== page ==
What if our wetlands went on strike?
This article originally appeared in the La Crosse Tribune on 9/18/2018
I speak for the trees, for the trees have no tongues. - The Lorax
On Friday, September 20, people in La Crosse will join millions from around the world in a Climate Strike.
People strike by withholding their labor en masse in order to force management into addressing grievances. The idea behind the youth-led Climate Strike, then, is for school kids and employees alike to walk out of their school or work —or take some other symbolic action— thereby pressuring the powers that be to take immediate and meaningful action regarding climate change.
As I think about this event, I feel fortunate to live in a country where we can still voice our grievances against the government without threatening our livelihood. But it also made me wonder what would happen if other species, or even entire ecosystems, had the same ability. What if, for example, Wisconsin's wetlands, including the La Crosse marsh, simply stopped providing the ecosystem services we have come to rely upon?
My hunch is that it would cause a much greater wake-up call to local and state officials than any human-led climate strike.
If Wisconsin’s wetlands went on strike, the amount and quality of our drinking water would decline. Wetlands act as giant settling tanks, allowing excess sediments, nutrients and other pollutants time to settle out of the water. Some of this filtered water recharges our aquifers and other drinking water sources, ensuring we have the clean, potable water we've come to expect.
If Wisconsin’s wetlands went on strike, we would see increased flood or water damage to housing and infrastructure. A common measure of volume for bodies of water like the marsh is the “acre foot,” where one foot of water covering one acre equals nearly 326 thousand gallons of water. Conservatively, the La Crosse marsh has 1,000 acres that store two or more feet of water during a high water event. That’s over 985 Olympic sized swimming pools worth of water not in our basements, covering our fields, and flooding our streets. Moreover, wetlands allow water space to spread out and slow down, thereby preventing infrastructure damage caused by rushing water like washed out roads and culverts. All this comes into starker relief given the impacts that climate change is already having on the Driftless region, including a 42 percent increase since the 1950s in the amount of precipitation falling during downpours.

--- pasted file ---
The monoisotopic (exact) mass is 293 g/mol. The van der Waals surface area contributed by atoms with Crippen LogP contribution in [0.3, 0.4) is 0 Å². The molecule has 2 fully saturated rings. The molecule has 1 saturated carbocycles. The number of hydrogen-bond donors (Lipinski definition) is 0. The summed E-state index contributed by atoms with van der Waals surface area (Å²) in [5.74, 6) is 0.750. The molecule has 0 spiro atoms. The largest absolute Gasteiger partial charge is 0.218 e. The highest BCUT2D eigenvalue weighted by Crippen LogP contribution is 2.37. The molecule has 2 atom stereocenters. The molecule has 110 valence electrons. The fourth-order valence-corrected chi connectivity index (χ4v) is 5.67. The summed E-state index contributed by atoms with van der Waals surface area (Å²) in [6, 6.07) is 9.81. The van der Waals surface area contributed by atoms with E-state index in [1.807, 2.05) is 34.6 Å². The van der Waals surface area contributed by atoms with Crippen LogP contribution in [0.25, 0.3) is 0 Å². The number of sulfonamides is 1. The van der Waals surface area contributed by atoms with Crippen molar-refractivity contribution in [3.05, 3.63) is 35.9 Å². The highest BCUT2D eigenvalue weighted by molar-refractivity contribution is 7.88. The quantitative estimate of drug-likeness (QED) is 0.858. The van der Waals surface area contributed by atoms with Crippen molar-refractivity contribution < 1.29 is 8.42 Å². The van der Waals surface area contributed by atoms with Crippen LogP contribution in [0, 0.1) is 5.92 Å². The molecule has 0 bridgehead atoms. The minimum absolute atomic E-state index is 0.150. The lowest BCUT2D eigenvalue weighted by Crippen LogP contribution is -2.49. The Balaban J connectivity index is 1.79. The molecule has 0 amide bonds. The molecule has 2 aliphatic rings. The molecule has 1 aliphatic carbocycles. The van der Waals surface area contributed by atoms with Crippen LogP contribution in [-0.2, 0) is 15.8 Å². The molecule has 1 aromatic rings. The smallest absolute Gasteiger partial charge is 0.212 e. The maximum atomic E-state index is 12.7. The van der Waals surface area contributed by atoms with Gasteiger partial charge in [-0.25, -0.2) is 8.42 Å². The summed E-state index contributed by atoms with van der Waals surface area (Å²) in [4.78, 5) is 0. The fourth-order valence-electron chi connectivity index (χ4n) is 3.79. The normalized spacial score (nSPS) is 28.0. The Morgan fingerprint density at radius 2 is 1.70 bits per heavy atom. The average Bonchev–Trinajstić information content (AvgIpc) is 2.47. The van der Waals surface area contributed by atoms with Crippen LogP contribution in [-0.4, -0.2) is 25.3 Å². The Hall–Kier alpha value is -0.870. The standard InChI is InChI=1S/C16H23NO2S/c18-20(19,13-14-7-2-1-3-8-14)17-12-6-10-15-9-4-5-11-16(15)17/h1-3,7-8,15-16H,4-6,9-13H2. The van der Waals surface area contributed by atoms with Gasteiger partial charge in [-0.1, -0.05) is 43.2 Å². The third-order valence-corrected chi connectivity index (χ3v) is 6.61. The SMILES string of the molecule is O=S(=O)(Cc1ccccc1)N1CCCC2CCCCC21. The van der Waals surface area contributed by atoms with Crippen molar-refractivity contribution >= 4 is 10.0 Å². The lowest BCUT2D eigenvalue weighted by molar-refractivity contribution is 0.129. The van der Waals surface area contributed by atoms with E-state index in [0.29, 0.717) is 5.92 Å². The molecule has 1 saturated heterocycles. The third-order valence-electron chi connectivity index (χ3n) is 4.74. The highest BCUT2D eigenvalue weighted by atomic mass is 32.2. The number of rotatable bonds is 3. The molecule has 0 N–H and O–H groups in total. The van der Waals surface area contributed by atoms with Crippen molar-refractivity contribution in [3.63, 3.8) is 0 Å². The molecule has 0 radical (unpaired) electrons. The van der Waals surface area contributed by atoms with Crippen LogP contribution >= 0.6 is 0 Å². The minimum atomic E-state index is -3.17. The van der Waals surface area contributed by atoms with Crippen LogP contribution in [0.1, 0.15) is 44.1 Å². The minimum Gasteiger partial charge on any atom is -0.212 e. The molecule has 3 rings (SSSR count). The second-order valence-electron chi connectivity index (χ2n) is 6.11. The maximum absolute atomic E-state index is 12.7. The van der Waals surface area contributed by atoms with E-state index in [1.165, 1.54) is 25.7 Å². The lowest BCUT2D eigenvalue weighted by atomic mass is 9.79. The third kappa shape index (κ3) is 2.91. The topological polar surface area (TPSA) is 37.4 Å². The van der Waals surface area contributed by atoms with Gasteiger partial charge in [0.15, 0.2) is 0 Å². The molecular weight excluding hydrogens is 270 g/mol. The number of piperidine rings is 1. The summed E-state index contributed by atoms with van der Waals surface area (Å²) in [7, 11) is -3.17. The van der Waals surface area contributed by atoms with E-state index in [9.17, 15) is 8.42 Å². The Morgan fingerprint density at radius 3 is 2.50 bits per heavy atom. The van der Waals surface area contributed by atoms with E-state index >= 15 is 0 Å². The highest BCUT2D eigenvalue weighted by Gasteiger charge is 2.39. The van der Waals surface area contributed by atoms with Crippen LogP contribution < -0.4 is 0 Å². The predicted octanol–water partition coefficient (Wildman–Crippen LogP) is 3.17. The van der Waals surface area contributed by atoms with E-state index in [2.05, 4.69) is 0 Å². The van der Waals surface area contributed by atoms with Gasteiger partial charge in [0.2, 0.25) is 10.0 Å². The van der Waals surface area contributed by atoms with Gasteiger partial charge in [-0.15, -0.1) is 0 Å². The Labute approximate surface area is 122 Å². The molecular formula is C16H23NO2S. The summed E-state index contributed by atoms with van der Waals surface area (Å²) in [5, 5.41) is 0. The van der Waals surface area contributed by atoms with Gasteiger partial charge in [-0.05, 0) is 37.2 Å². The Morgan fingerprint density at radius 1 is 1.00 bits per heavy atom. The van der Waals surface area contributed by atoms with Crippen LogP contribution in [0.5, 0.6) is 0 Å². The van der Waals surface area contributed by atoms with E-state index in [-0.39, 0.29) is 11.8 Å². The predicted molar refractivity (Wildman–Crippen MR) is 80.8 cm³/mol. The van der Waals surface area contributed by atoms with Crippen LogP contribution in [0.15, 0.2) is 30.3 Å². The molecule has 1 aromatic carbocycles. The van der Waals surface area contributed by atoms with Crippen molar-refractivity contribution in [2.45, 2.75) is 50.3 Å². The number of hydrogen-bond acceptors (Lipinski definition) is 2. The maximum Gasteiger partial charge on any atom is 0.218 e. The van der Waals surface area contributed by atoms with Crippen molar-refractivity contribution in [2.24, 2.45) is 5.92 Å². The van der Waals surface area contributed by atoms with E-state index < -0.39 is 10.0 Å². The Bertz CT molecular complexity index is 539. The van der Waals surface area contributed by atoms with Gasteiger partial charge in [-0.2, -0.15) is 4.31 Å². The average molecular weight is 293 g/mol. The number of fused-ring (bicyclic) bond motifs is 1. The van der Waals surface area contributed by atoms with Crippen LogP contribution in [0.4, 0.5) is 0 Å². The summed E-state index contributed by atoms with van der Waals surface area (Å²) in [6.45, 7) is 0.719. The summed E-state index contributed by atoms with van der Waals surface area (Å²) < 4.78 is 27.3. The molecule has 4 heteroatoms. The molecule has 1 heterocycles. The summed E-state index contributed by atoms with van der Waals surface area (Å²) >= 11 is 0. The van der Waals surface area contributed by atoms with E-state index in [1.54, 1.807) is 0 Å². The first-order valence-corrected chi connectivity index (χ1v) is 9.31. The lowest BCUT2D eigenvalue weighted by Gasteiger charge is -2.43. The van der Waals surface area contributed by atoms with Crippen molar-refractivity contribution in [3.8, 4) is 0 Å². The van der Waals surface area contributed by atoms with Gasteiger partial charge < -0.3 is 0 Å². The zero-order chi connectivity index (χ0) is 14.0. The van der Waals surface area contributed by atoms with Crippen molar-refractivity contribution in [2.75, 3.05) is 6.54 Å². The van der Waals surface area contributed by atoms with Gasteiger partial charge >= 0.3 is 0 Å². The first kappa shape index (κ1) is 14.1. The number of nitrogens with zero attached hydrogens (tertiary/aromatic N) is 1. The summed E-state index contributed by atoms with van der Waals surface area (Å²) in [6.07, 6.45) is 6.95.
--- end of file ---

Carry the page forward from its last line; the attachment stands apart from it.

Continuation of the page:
If Wisconsin’s wetlands went on strike, much of our wildlife would be adversely impacted. In fact, up to 75 percent of all wildlife in Wisconsin depends on wetlands at some point in their life cycle. Wetlands, like the La Crosse marsh, serve as transition spaces, or ecotones, between two distinct ecosystems and are therefore highly biodiverse gathering spots for species from the habitats on either side. Adding to this richness of life, at least in the wetlands in and around La Crosse, are the thousands of migratory birds that stop each spring and fall.
If wetlands went on strike, we would lose valuable places to enjoy the outdoors. Hunting and fishing, two activities deeply ingrained in our identity as Wisconsinites, would become a shell of what they are now without wetlands to clean river and lake water and provide habitat for fish and waterfowl. Likewise, other recreational pursuits like paddling and birdwatching would dry up, as would the millions of dollars from tourism these activities bring to our area.
The Driftless region faces a number of challenging water problems including flooding, declining drinking water quality, and polluted waterways. Wisconsin's wetlands are a natural solution to these challenges yet we have lost 50 percent of them to development since the late 1800s and climate change exacerbates the threats to the remaining 50 percent.
The obvious fact of the matter is that our wetlands can’t participate in the Climate Strike. Do we as Wisconsin hunters, fishers, farmers, paddlers, birders, and citizens who care about our water quality have an obligation, like the Lorax, to strike for them? The Friends of the Marsh, a not-for-profit dedicated to protecting the La Crosse marsh, thinks so. Please join us.